Published May 4, 2017
By Darren Thompson, Lac du Flambeau Ojibwe
STANDING ROCK INDIAN RESERVATION – What started more than 14 years ago as an effort to unite and inspire the youth of the Standing Rock Sioux Tribe has blossomed into an annual event that now features youth leaders that started the movement that has inspired the world in voicing its opposition against the Dakota Access Pipeline. Hundreds of youth from the Oceti Sakowin—the seven bands of Lakota—gathered for a day of inspirational presenters, events and round table discussions to address community needs.
Those presenting at the youth conference included Bobbi Jean Three Legs, the youth organizer that organized a youth run that eventually ran across the country to Washington, D.C. to voice its opposition against the Dakota Access Pipeline. The youth runners would inspire thousands to travel to the Standing Rock Indian Reservation in the later part of 2016.
“When we started to run across the reservation, we never thought we would make our way to Washington, D.C.,” said Bobbi Jean Three Legs. “Originally, we intended on running across the reservation to raise awareness and when people started supporting us we kept on running with our original destination to Lincoln, Nebraska to the regional headquarters of the U.S. Army Corps of Engineers.”
“You’ll never know what you can do until you actually try it,” continued Three Legs. “I’m just like all of you and without the help of the many people who supported us, we would have never made it this far.”
Also presenting at the conference were various elders from the Standing Rock Sioux Tribe, Darius Sparks from Running Strong for American Indian Youth, Miss Teen North Dakota Kilyn Parisien, Love Jefferson, Lori Woodley, Hawaiian Water Protector Malia Hulleman, Native American Flute Player Darren Thompson, and various Standing Rock Sioux Tribal council members.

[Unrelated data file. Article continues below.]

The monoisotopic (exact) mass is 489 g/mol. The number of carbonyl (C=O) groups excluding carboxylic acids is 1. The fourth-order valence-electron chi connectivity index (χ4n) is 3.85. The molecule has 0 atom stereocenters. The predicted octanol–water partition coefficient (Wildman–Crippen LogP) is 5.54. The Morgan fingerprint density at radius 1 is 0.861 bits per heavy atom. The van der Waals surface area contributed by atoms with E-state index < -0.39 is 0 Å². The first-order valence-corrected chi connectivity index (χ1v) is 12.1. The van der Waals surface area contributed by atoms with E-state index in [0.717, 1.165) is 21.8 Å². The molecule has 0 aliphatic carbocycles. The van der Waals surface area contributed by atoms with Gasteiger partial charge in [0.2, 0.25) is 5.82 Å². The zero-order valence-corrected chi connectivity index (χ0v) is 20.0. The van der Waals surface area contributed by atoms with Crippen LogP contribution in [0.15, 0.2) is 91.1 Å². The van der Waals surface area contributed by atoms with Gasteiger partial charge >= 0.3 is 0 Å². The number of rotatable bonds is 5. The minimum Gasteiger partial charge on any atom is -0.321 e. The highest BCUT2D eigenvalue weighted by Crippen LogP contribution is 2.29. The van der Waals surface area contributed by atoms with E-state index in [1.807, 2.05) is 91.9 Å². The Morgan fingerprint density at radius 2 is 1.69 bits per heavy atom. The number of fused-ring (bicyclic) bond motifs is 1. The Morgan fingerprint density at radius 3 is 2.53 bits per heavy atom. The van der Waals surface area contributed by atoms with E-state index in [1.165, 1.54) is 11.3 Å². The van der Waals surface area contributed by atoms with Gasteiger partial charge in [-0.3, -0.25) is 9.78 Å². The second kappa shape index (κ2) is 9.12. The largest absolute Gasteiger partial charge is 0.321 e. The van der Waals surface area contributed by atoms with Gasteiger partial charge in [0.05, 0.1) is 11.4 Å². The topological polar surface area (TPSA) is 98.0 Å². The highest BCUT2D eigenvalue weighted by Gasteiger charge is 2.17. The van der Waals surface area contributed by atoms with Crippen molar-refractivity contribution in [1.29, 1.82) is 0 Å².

“The youth conference was started in 2003 to unite our youth,” said Standing Rock Youth Conference Coordinator Nola Taken Alive. “A youth conference had never been done before and it was something our youth voiced they wanted in the community. Making it an annual event is much anticipated and is something our community looks forward to every year.”
The 2-day conference included program booths open to the public from various departments from the Standing Rock Sioux Tribe, a potato dance contest, hand drum contest, kahómni contest, talent showcase, face painting, giveaways, on-site barbers, and an overwhelming guest list of tribal members, visitors and artists.
“It is so inspiring to the many youth wanting to be involved in the annual Standing Rock Youth Wellness Conference,” said Standing Rock Elder Deloris Taken Alive. “To hear our youth wanting to speak Lakota and know their culture makes all of prayers a reality to continue our way of life into the next generation.”
To continue to learn more about the Standing Rock Youth Council, including ways to support their work, please visit them on Facebook at https://www.facebook.com/StandingRockYouthCouncil/
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This BBSNews article originally appeared on Native News Online.